The examples I provided were simply examples.  Please do not take anything personally.  I am sure all of the things I listed can be valuable if used in the right circumstances.  Please do not be offended if you allow your children to watch a show in the car when you go run errands or that going to an amusement park is bad.    I provided examples to the principle of boredom and those were things I have personally reflected on.

10 comments:

Kassie said...

Love this. We too pulled the plug on games and movies and it's been interesting. Lots more book reading and playing with siblings is occuring, as well as helping mom. Thinking those old games will be banished forever.

Chocolate on my Cranium said...

We have to drive 45 minutes to get to town too! And the scenery is not so inspiring to look at during certain times of the year. We live in beige country.

"I give us all permission to allow our children to be bored." Love that! I've noticed with my own children that the younger ones are never bored. It's the older ones who have been exposed to too much TV that have the trouble. They are learning though! Especially now that TV is no longer an option. ☺

Rebekah said...

Another good post! I want to read that book too. Lately I have realized that a lot of the changes I've made are in harmony with what the scriptures teach us but for some reason I needed someone else to tell me how to do it and give me permissions to "get rid of all the toys" or "let them be bored". I was so conditioned by our societies social norms! I don't need all this stuff and entertainment! But I am glad for the permission as it's helped to unveil my eyes! I hope more of us can begin to see the things that are “wicked traditions” and stop them without needing justification.

Also, I know why you gave your disclaimer but I think you don’t need to be concerned with hurting someone’s feelings. If people take offence to what you have to say it is their issue and they don’t have to continue reading your blog. You have power in your writing and like Charlotte Mason says when we explain to our children reasons for certain things we diminish our power of authority with them it can be the same thing with disclaimers in our writing. After all, as one who believes in the Constitution and Bill of Rights (Limitations) we have” the freedom of speech, or of the press”. Besides, isn’t using disclaimers a way to be politicaly correct/”abridge” (censor)? Just a thought, thanks for sharing yours!

The Lazy Organizer said...

A friend of mine and I were talking about free time and learning for younger children when she pointed out that Adam and Eve were created and then left alone in the Garden. They didn't even have books to read! (Hmmmm, maybe I wasn't so crazy to get rid of all our entertaining children's books!) I'm sure they learned volumes just from studying God's creations, as my children do.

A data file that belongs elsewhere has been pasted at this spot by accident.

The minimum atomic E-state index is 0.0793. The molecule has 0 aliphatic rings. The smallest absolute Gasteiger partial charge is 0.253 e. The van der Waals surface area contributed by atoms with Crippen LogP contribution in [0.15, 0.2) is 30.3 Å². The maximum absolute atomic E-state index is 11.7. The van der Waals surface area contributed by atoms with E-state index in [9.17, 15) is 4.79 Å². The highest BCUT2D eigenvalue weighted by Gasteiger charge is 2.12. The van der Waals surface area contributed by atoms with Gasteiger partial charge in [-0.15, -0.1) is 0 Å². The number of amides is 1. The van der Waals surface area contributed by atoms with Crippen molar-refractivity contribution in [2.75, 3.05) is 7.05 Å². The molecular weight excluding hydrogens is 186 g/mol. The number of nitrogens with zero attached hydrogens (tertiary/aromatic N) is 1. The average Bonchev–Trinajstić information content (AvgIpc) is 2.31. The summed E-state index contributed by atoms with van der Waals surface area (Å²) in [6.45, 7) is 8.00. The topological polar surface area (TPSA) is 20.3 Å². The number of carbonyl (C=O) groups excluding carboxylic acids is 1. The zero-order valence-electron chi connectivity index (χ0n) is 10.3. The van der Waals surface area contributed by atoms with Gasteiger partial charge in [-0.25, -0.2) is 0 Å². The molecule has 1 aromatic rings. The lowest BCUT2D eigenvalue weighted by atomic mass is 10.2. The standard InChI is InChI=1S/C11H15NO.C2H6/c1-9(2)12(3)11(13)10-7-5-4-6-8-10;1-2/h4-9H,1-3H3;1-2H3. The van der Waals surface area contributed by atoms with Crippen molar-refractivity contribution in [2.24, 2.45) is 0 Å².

Boredom is a fabulous teacher.

Misty said...

So much of what you said just caused me to think more clearly and also made me feel validated.

I love what Rebekah said about wicked traditions, and all the other comments! It's so nice to know mothers who know and be inspired by them. I am so glad to know you.

Googs said...

Thanks for that! You said things so nicely and I agree with Rebekah that you don't need the disclaimer. Those that are ready to hear the message will take it and make their lives better and those that are not, can move on.

Thanks!

Shanny said...

I'm enjoying your blog! Lots of encouragment! I'm just curious to know how old your children are. It helps to understand the dynamics you are working with better when you share stories. Thanks very much.

Being A Mother Who Knows said...

Rebekah-Well said! Perhaps now you have given me permission to stop with the disclaimers! Love it. : ) Thank you!

Shanny-my children are currently 12, 10, 9 and 8. You can read a bit more about us on the "contact me" page.

Thank you all for your great thoughts. There is so much wisdom in what you all are sharing. I love it! It is very inspirational and motivating for me.

We are Ben and Rebecca said...

What kinds of activities did you do with the kids when they were toddlers? We haven't had tv for 9 months, and it's great. Sometimes I feel frazzeled trying to put together an activity for him while I'm trying to feed the baby. Any suggestions of things to do?

Being A Mother Who Knows said...

Rebecca-I have written a blog post to answer your question. I am almost finished with it. I hope that it will give you some ideas. I should have it up by tomorrow night?